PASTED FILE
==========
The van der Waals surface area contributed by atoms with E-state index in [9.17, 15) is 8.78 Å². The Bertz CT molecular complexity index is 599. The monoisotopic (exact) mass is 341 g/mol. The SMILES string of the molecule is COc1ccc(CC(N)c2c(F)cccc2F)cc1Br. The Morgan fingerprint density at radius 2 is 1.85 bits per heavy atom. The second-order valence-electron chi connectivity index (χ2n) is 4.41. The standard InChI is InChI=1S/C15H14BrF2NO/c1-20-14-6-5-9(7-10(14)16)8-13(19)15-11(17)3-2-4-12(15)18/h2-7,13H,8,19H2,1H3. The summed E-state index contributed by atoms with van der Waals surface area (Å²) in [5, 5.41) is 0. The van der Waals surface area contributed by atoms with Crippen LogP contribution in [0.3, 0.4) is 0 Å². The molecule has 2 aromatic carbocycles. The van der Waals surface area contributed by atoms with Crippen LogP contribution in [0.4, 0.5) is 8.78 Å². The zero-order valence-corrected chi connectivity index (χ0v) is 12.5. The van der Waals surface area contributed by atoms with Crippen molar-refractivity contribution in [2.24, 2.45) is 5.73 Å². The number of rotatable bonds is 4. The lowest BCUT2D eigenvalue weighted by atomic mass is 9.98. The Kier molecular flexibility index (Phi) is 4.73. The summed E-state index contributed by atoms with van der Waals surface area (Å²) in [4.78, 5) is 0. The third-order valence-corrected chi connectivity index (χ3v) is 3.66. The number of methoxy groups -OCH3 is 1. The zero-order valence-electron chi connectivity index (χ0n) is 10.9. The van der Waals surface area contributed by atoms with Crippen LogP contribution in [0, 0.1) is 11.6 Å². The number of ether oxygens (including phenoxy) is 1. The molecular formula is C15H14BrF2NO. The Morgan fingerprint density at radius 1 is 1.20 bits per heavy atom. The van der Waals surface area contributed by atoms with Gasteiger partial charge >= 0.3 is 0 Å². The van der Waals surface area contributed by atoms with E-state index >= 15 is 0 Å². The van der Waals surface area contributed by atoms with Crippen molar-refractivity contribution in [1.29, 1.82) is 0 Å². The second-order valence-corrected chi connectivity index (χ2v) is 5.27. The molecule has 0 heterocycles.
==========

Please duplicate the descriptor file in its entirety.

The van der Waals surface area contributed by atoms with E-state index in [9.17, 15) is 8.78 Å². The Bertz CT molecular complexity index is 599. The monoisotopic (exact) mass is 341 g/mol. The SMILES string of the molecule is COc1ccc(CC(N)c2c(F)cccc2F)cc1Br. The Morgan fingerprint density at radius 2 is 1.85 bits per heavy atom. The second-order valence-electron chi connectivity index (χ2n) is 4.41. The standard InChI is InChI=1S/C15H14BrF2NO/c1-20-14-6-5-9(7-10(14)16)8-13(19)15-11(17)3-2-4-12(15)18/h2-7,13H,8,19H2,1H3. The summed E-state index contributed by atoms with van der Waals surface area (Å²) in [5, 5.41) is 0. The van der Waals surface area contributed by atoms with Crippen LogP contribution in [0.3, 0.4) is 0 Å². The molecule has 2 aromatic carbocycles. The van der Waals surface area contributed by atoms with Crippen LogP contribution in [0.4, 0.5) is 8.78 Å². The zero-order valence-corrected chi connectivity index (χ0v) is 12.5. The van der Waals surface area contributed by atoms with Crippen molar-refractivity contribution in [2.24, 2.45) is 5.73 Å². The number of rotatable bonds is 4. The lowest BCUT2D eigenvalue weighted by atomic mass is 9.98. The Kier molecular flexibility index (Phi) is 4.73. The summed E-state index contributed by atoms with van der Waals surface area (Å²) in [4.78, 5) is 0. The third-order valence-corrected chi connectivity index (χ3v) is 3.66. The number of methoxy groups -OCH3 is 1. The zero-order valence-electron chi connectivity index (χ0n) is 10.9. The van der Waals surface area contributed by atoms with Crippen LogP contribution in [0, 0.1) is 11.6 Å². The number of ether oxygens (including phenoxy) is 1. The molecular formula is C15H14BrF2NO. The Morgan fingerprint density at radius 1 is 1.20 bits per heavy atom. The van der Waals surface area contributed by atoms with Gasteiger partial charge >= 0.3 is 0 Å². The van der Waals surface area contributed by atoms with E-state index >= 15 is 0 Å². The van der Waals surface area contributed by atoms with Crippen molar-refractivity contribution in [1.29, 1.82) is 0 Å². The second-order valence-corrected chi connectivity index (χ2v) is 5.27. The molecule has 0 heterocycles.